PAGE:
There were a couple of other battles of note, most notably perhaps the one that started when Conor Daly (Double R Racing) and Dennis van de Laar (Carlin) came up behind Luis Sá Silva (Angolan Racing Team) and found him to be rather difficult to pass. Eventually van de Laar used his local knowledge to barge past the Angolan to claim 15th. That left Daly, who was new to both F3 and the circuit, to try whatever he could to follow the Carlin car through. And so it was that for lap after lap Daly repeatedly tried to pin a move on Sa Silva only to find the door closed firmly in his face. It was becoming increasingly desperate and although Daly looked to be the faster of the two it was lap 22 before he was able to make a move that would actually stick.

Coming into Tarzan once more, Daly moved to the inside and was able to pull alongside, thus preventing Sa Silva from blocking him. Taken by surprise, the Angolan promptly went off into the Tarzan gravel. When the dust settled he was still facing vaguely the right way but he then stalled the engine and had to be rescued by the marshals. Daly, meanwhile, was through and long gone, probably breathing a sigh of relief. Luckily for all involved, the car was easy to move and it didn’t even inconvenience the next man through, Webster, who was now comfortably ahead of Richard “Spike” Goddard (T-Sport) and running well inside the times Zeller, the only other Invitation Class man, could manage.

Van de Laar, meanwhile, had set off in hot pursuit of Andrea Roda (Jo Zeller Racing), and once again it required a large amount of guile and determination for him to get past the Italian. Finally, on lap 16, with nine left to go, van de Laar made it through for 13th and from there on he had a very quiet few laps to the flag, untroubled by anyone behind him but not quite able to reel in Geoff Uhrhane (Double R Racing) for 12th. It was a decent enough debut and we may well see him again in F3 soon.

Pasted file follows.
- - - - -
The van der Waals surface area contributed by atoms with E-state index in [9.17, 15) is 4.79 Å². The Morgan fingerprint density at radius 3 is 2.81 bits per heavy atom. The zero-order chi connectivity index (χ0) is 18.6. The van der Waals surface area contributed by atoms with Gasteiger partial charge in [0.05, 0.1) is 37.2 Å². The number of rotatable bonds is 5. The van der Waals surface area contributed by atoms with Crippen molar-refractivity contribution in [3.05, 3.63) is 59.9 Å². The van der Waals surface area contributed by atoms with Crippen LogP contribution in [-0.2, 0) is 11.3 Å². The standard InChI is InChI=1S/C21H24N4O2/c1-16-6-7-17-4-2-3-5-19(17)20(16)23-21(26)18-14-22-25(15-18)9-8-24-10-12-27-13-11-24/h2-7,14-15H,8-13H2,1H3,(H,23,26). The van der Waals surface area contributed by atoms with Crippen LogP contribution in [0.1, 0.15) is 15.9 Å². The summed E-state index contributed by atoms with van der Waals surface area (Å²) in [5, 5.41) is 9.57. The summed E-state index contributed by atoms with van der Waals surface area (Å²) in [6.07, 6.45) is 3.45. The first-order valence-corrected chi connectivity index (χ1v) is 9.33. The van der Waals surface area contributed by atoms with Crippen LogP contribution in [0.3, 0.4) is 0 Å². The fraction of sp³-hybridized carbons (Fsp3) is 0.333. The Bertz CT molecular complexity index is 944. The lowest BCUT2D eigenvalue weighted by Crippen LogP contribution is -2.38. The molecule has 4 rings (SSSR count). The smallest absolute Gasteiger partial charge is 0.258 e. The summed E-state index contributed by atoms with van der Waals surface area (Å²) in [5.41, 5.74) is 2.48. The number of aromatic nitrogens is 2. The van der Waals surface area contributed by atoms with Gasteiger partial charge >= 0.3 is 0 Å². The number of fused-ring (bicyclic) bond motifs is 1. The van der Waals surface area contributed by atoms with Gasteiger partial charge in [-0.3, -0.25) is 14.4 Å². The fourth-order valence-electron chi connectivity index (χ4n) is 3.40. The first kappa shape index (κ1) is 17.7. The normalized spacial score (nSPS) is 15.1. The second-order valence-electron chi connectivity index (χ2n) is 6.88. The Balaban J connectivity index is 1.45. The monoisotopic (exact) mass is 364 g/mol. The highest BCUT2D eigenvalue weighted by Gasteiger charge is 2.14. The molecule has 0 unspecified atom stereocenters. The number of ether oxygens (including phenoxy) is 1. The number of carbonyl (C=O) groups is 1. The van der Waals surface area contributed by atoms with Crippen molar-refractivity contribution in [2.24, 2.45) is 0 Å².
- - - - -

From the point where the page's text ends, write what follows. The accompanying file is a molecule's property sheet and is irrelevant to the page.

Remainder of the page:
Elsewhere, as the race wore on, Sainz continued to harry van Asseldonk for all he was worth, locking the wheels up regularly and arriving at Tarzan in clouds of tyre smoke more than once. He finally had a really serious go at the Dutchman on lap 17, but it didn’t matter what he did, van Asseldonk wasn’t about to let a podium place escape him, no matter how determined the attack. Eventually the Spaniard had no choice but to accept that fourth was the best he was going to get today. He didn’t have to like it – and he obviously didn’t – but there was nothing to be done.

And as far as excitement went, that was it. On lap 20 Zeller quit the race, having been lapped by most of the field, while Goddard was also lapped by Juncadella and Marciello in the closing stages. The massed crowd, meanwhile, applauded Juncadella, the first Spaniard ever to win this event, as he came home to a well-deserved victory that went some way towards making up for having been knocked out on the first lap last year – by his own team-mate no less – having qualified on the front row. Marciello was a somewhat disappointed 2nd, and van Asseldonk was delighted with 3rd. 4th, as mentioned, was Sainz, while in 5th was Pascal Werhlein (Mücke Motorsport), the German having a very quiet run from lights to flag. Buller hung onto 6th, from Lynn, while Lewis held Rosenqvist off all the way to the flag and Muller was 10th. 11th place went to Derani, from Uhrhane, van de Laar, Roda, Daly, Webster in Invitation Class winning form and Goddard, 1 lap down at the end.

Fastest lap of the race went to Juncadella and the Nations Cup was claimed by Spain.